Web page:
Recently released data on homeless Oregonians who died this year shows a need for more detailed reporting and more resources, the state senator who requested the data told the Oregon Capital Chronicle.
A 2021 law crafted by Sen. Deb Patterson, D-Salem, requires the state to keep records on people who died without a fixed address, listing their address as “domicile unknown” on death records. An initial report released by the Oregon Health Authority last month showed that 207 people without homes died in Oregon between January and June.
Patterson said she knew that homeless people were dying before receiving services – that’s why she wrote the law. But seeing proof that hundreds of Oregonians have died on the streets each year was still shocking, she said.
“It was a shocking number to see it in print,” she said. “And it doesn’t even include all of June’s data, so it’s not even half a year.”
And the actual number may be even larger, she acknowledged. True estimates of a state’s homeless population are hard to capture, as people ashamed of not having a home may provide their last known address or a loved one’s address instead of telling authorities that they’re homeless.
More than 80% of the Oregonians who died without homes were overwhelmingly white (170 of the 207), nearly 80% were male (165) and 65% were middle-aged: 69 of the people who died were between 55 and 64, while another 43 were between 45 and 54 years old and 33 were between 65 and 74 years old. Only one child died without shelter, according to the Oregon Health Authority.
But while the majority of the deaths were among white people, people of color – particularly indigenous people – were overrepresented compared with their numbers in the general population. 13 of the 207 people who died were identified as American Indians or Alaskan Natives, but they represented 28 deaths in a population of 100,000. For white decedents, that rate was 5.1 deaths per 100,000 population.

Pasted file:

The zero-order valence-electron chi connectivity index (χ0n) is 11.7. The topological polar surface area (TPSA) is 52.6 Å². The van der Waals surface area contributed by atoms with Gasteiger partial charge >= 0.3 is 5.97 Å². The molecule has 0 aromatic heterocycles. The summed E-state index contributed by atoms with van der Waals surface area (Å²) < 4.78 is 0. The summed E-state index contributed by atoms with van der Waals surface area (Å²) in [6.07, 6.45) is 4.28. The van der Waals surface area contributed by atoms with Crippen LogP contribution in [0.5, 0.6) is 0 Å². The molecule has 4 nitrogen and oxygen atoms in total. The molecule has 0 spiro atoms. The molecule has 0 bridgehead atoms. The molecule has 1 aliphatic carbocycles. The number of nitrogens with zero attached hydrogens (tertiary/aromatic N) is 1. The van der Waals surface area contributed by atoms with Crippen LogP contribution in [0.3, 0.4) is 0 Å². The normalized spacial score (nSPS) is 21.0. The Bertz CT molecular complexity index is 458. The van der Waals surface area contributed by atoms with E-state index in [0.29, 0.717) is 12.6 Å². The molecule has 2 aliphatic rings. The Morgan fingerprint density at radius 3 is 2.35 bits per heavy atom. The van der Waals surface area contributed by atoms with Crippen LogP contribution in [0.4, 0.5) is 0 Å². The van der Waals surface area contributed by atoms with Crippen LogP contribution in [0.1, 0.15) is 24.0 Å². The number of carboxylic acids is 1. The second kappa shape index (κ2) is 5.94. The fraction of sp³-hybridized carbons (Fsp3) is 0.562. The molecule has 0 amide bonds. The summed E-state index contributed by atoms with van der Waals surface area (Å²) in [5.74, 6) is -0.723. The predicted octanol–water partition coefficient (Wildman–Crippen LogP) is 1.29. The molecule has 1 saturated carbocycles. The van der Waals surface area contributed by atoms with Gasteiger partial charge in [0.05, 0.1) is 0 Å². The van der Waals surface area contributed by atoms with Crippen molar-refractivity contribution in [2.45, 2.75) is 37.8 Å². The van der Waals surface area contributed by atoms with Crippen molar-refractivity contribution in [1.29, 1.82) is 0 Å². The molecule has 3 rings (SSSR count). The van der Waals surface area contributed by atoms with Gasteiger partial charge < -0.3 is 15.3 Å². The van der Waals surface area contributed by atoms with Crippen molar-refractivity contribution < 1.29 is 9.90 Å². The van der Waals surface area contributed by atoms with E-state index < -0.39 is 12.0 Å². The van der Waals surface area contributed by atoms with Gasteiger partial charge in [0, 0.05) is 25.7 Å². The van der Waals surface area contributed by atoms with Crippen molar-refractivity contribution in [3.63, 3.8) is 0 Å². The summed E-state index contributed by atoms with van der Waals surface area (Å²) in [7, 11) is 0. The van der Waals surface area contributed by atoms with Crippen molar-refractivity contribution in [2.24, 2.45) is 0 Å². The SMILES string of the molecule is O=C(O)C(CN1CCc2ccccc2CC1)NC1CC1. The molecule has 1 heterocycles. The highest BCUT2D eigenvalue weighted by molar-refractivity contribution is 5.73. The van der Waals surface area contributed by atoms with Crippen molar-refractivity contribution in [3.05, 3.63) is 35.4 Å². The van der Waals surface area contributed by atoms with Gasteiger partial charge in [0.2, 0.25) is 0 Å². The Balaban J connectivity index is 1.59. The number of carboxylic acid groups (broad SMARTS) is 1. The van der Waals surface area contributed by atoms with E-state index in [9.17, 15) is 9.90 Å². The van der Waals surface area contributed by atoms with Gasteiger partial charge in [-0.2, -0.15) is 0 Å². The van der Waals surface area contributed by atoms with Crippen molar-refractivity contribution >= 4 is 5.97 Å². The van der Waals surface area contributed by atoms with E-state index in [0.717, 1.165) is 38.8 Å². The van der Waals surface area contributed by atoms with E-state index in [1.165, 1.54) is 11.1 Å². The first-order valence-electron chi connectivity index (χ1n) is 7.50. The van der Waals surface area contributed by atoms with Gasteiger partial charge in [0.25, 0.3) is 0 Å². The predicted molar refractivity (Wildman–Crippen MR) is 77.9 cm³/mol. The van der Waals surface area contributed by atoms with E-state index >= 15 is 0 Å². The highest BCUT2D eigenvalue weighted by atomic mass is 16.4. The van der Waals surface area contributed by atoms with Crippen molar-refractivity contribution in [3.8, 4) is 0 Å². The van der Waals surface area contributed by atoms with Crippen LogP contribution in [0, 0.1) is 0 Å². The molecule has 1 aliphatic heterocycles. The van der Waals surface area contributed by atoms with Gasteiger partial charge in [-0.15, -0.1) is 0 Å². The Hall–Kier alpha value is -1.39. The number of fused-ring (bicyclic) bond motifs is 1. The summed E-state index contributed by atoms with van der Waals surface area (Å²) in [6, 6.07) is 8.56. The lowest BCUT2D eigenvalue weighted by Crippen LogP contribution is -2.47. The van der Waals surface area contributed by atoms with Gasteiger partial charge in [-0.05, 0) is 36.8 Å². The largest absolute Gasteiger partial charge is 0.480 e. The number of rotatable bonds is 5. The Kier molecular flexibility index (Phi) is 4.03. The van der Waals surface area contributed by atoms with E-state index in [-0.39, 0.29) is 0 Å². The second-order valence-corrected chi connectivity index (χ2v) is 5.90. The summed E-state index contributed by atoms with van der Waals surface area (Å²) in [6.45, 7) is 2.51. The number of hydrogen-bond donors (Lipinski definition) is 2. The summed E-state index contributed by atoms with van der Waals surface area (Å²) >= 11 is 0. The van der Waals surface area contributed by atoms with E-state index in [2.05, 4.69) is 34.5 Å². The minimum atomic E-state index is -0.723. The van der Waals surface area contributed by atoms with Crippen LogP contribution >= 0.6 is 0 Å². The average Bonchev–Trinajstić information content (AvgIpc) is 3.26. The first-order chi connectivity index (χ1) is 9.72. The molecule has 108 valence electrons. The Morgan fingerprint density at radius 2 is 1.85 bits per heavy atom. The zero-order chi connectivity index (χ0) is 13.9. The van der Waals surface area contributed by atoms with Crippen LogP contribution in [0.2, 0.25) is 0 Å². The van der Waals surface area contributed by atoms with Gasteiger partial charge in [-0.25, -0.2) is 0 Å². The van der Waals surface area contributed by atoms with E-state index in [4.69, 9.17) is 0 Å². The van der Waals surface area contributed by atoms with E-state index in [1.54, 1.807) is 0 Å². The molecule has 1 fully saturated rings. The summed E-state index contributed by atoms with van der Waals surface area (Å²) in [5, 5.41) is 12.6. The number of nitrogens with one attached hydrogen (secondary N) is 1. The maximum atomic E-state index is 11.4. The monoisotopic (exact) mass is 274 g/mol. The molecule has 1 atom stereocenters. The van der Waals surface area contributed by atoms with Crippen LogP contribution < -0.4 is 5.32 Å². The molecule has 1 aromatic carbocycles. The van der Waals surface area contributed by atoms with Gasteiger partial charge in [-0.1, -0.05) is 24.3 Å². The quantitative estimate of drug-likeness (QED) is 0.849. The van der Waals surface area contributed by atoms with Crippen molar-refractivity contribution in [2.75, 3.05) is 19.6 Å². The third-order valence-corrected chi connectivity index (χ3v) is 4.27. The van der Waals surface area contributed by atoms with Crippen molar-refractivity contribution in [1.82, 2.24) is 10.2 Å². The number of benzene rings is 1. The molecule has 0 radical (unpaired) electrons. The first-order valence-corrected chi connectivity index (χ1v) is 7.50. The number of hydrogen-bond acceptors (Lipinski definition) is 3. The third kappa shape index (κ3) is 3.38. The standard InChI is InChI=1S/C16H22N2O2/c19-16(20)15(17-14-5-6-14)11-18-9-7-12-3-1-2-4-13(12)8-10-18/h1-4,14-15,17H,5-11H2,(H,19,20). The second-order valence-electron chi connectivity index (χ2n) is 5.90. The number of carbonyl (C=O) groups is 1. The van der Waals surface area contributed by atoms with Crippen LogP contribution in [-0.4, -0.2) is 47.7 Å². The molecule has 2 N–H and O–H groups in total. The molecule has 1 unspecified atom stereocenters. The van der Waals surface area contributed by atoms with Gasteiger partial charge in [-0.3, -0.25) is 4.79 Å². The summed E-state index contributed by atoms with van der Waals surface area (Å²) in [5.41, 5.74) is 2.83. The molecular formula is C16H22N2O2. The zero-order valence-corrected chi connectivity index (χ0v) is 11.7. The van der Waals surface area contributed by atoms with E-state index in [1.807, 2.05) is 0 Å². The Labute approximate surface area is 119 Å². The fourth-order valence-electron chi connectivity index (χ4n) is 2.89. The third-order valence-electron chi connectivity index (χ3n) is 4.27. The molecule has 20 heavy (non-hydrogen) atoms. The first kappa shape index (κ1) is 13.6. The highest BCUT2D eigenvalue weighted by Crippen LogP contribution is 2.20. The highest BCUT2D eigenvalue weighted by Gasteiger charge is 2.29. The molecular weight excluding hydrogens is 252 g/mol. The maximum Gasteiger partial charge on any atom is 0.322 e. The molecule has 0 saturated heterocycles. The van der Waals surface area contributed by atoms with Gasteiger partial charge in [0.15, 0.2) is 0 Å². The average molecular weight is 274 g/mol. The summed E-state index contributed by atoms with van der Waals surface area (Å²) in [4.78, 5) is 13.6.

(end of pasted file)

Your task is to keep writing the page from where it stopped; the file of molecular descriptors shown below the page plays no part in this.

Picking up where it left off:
Patterson said those statistics show the need to work with Oregon’s Tribes to prevent homelessness and get resources to people who lack homes. She has talked with tribal members about the epidemic of missing and murdered indigenous women, she said, but they also need to look at men.
“There is a great deal of systemic inequality that we need to look at, and we need their voices to help us understand,” she said.
More than one-third of the deaths were in the Portland area, but every region of the state was affected.
The health authority listed natural causes as being responsible for 154 of the deaths, and Patterson said she wants more clarity on what that means.
“What are natural causes when you’re laying on the street?” she asked. “Does it mean untreated diabetes? Does it mean anybody would die if it was freezing outside? We need more information.”
Patterson said she hopes this year’s numbers are unusually high because of complications from the pandemic and that they’ll decrease as the state makes more resources available. For instance, she said, Northwest Human Services in Salem tries to keep track of people and help them keep appointments for medical care.
“That was much harder during the pandemic, but they’re playing catch-up ball so I’m hoping as we catch up, and as we get people housed that these numbers will go down,” Patterson said.
The $400 million the Legislature provided this year for housing and homeless services should help, Patterson said. The money includes about $50 million more for Project Turnkey, approved in 2020 with nearly $77 million for nonprofits to buy motels and turn them into transitional housing.
Patterson’s home city of Salem received $7 million to open a navigation center within the next few months to direct people to services, as well as money to expand shelter space.
By Julia Shumway of Press Partner Oregon Capital Chronicle